I placed two blobs of paint and then just started folding edges until I was happy. I also used a paint brush to blend the color. The fold marks will disappear when you heat.

So let's turn to heating methods. You can use either an iron (I just have a regular iron but a craft iron will work too if you can control the heat setting) or a heat gun. They work equally well. I found I had more control over heat with the iron, but more control over where the heat went with the heat gun. Bottom line - you'll have to see what works best for you. In either case, 1-3 seconds is about all the heat you need to start the shrinking/bubbling process. So go slow.

Lumiere & Heat gun - You can see that some sections had large bubbles and other sections there are almost no bubbles. The longer you heat the Tyvek, the smaller the bubbles will be and you will start to get holes.

Distress Stains & iron - Since Tyvek is synthetic, I didn't want the iron to get too hot. I set it to the Polyester/Rayon setting (3), which was almost too hot. Also turn off your steam. To protect my iron, I folded the Tyvek inside my Teflon craft sheet.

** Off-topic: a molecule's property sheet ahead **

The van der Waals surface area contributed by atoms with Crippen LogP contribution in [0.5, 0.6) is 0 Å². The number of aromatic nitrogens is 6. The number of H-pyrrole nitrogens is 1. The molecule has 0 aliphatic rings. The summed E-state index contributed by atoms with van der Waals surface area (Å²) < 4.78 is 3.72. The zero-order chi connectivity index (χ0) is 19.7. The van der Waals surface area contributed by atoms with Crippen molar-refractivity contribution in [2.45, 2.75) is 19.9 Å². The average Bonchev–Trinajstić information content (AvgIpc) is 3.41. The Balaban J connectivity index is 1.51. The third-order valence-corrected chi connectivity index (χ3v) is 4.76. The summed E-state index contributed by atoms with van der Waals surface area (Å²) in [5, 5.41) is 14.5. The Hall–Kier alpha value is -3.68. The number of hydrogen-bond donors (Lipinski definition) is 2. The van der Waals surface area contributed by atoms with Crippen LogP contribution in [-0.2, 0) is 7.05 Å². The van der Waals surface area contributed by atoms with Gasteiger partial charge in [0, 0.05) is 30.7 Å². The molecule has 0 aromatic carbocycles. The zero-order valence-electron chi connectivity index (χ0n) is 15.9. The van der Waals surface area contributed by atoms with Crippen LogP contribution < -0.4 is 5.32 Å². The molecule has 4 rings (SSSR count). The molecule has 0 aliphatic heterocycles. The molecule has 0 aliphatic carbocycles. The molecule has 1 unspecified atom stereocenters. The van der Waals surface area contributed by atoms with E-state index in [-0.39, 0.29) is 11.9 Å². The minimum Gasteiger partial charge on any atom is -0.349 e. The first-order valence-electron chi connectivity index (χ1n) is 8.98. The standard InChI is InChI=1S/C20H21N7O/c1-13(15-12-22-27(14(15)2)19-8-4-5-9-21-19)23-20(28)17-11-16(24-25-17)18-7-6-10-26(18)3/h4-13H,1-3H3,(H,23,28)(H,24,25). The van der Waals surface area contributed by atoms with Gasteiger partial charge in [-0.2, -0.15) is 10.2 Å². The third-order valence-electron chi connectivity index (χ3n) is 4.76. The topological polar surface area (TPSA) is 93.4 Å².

Using either heating method, if you heat from the back your bubbles will be convex (bump up). If you heat from the top your bubbles will be concave (bump in). The easiest way to remember - the Tyvek is going to move away from the heat source.

Here are all the paint samples heated. (Clockwise top left to bottom left): Acrylic paint/heat gun (note that's the only matte finish); Lumiere/iron; Distress Stain/iron; Alcohol Ink/iron; Alcohol Ink/heat gun; Lumiere/iron; Lumiere/heat gun.

Close up of finished bag front. Note that all the white is cut off. I also cut one of the pieces in to smaller sections - so I could put them on the tag too.

To get the Tyvek to adhere, I used red line tape.

Finished bag & tag.

I hope you have fun playing with Tyvek, heat, and paint!! It does make a beautiful background!!

14 comments:

  1. I can hardly wait to give this a try! Thanks!!

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  2. Thank you for the reminder of this great material with this great tutorial XOXO Zoe